Thursday, September 5, 2013

Jeff's Tattoo Rules: #6-#10

Returning to the topics of pain, and learning from my errors:

I thought it would be “cute” to wait a week after the tiger until Thanksgiving for the big reveal and show everyone at once.  I kept my shirt sleeves rolled down whenever people were around. (This, in all honestly should have tipped off anyone who knows me that something was going on.)

I made the mistake of plopping down next to my Mother during a Duke Basketball game the night the secret art was applied. Sitting in this location is a mistake in general, remembering that she carries those “tough old broad from the Bronx” genes.  However, for me, it was excruciating.

Any time anyone scored, didn’t score, almost scored, was stopped from scoring…or some other score related thing happened, which for basketball is about once every three nanoseconds, she’d jump up and down on the couch and slap my newly, but clandestinely, tigered shoulder.

I’m still not sure how I survived the night, and don’t remember anything past halftime.  This leads to…

Jeff’s Tattoo Rule #6:
Don’t keep new ink a secret!

I did manage to keep it hidden, all the way to Thanksgiving dinner.  My Mom told me to show her Aunt the "Crimson Thunder" tattoo, and she asked the obvious question.  "Did it hurt?"  I answered, "Not much, and quickly rolled up the other sleeve while proclaiming with total basketball game induced truth  "This one hurt a lot!"  stunning both her, and my parents quite nicely.

Now I had a forever picture on each shoulder.  A bright, beautiful, intricately detailed, fully rendered jungle cat…

And a strawberry.

Luckily, (if that is the proper word) as previously mentioned, I was a Eighties metal head.  Of particular note, I was a fan of the undisputed Queen of that genre,  Lita Ford.

And still am to a fairly large degree, her new album ROCKED! (Both musically and metaphorically...some emotionally charged stuff in there.)
Nice comeback!

And Happy Birthday, Lita! Um, two weeks from today.  Guess I should have posted these a little earlier to hit my tattoo's birthday or a little later to hit hers.  
Oh well, yet another not quite correctly timed post in my quiver.

I took inspiration from her tattoo, back when she only had one publicly visible tattoo.

Although which parts of Ms. Ford’s anatomy should be counted in “publicly visible” territory is up for debate, which is one reason why we love her.

Anywho, I decided I wanted an Asian dragon coiled around the heart, in the same way that Lita had one coiling around a guitar.

Back to Tattoo 46 I went, where the owner pulled out an entire binder dedicated to “tattoos used to cover up other tattoos.”  Many people clearly are not following Rules #1, #2, #3 and #8.

Normally, the storm cloud my dragon is in (complete with thematically accurate lightning bolts) would be filled in and covering the name of someone I apparently was not going to love forever after all. Instead, the unfilled cloud serves as a frame for the symbol of the hero I shall become when this appropriately colored dragon grants me super powers.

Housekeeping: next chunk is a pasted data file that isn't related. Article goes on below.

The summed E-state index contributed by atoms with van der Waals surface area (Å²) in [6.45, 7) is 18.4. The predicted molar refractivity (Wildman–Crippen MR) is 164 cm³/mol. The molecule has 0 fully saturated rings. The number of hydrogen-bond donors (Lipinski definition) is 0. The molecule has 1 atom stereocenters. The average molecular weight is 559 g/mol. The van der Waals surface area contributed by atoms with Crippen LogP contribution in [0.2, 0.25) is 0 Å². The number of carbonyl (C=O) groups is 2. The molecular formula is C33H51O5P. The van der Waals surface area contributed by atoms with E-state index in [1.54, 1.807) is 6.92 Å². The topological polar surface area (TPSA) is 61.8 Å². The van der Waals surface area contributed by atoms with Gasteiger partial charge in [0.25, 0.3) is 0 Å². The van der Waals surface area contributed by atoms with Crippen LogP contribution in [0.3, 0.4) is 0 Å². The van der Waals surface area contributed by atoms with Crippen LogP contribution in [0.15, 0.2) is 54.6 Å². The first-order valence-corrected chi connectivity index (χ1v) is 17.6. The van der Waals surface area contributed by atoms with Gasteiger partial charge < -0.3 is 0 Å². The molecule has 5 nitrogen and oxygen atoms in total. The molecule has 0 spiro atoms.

Do NOT step on my dreams, people.

My shoulders were balanced, I didn’t have any other ideas, and I kinda figured I was finished with the ink scene.  Then, a year and a half after my third visit, I made a fourth trip to Tattoo 46. 

The reason basically came down to…I was having a boring spring. 

Sadly, that’s pretty close to the truth. I had noticed that in my pre-tattooed terror that the business world would shun me once inked, I had gotten the tiger very high on my shoulder.  This led me to think about some kind of band underneath it, kind of as a highlight and to even it out a little more with the now larger dragon. (I believe this is how fully sleeved people start out.)

The band ended up getting a woman at work to notice me, because when I said, “I got another tattoo,” she was unaware I had previous ones that made this one “another.”  We dated a bit, and of course in my complete geekyness and lack of experience I had no troubles keeping up with a woman who was impressed by self-mutilation. (That was EXTREME sarcasm, for those of you not clicking the link.)

Back to pre-tattoo number four:  I may have accidentally offended the owner stating that he put the tiger too high. I was pointing out that it was completely my fault and decision, but he had already handed me off to a (fortunately also excellent) other artist.

I went looking for a band made of hieroglyphics or some other Egyptian symbology, based on another lifelong interest that I felt was in no danger of fading.  There was nothing even close to that on any of the reams and reams of flash art available.  I thought I was close to going with an eagle under the tiger, but was probably much closer to going home.

I didn’t want to go home because, “Hey, I’m here!”  That’s not as impulsive as it sounds…it’s more like, “Hey, it takes me a hell of a lot more concentration and focus to work up the nerve to come in here than it does to pick something out to be on my skin forever once I make it in the door.”

Fortunately, I turned the page and saw it…a band of fire.  I’ve always liked fire, more than tigers, more than Egypt. Heck, I’ve got Up the Lake pyromaniac genes from both sides of my family and from environmental influences as well. Plus fire colors were perfectly compatible with tiger colors!

The fire was designed to go all the way around the arm.  The artist took me aside before starting and said, “You know, no one ever sees the back, and it hurts like hell.  We could go three quarters and no one would know the difference.”

That sounded like a splendidly logical decision to me.  Meanwhile, in the opposing viewpoint corner, a big jock-y looking guy came in with a teeny bopper on each arm, pointed to one of them (the arms, not the teeny boppers) and stated deeply and gruffly:
“I want barbed wire!  All the way around!”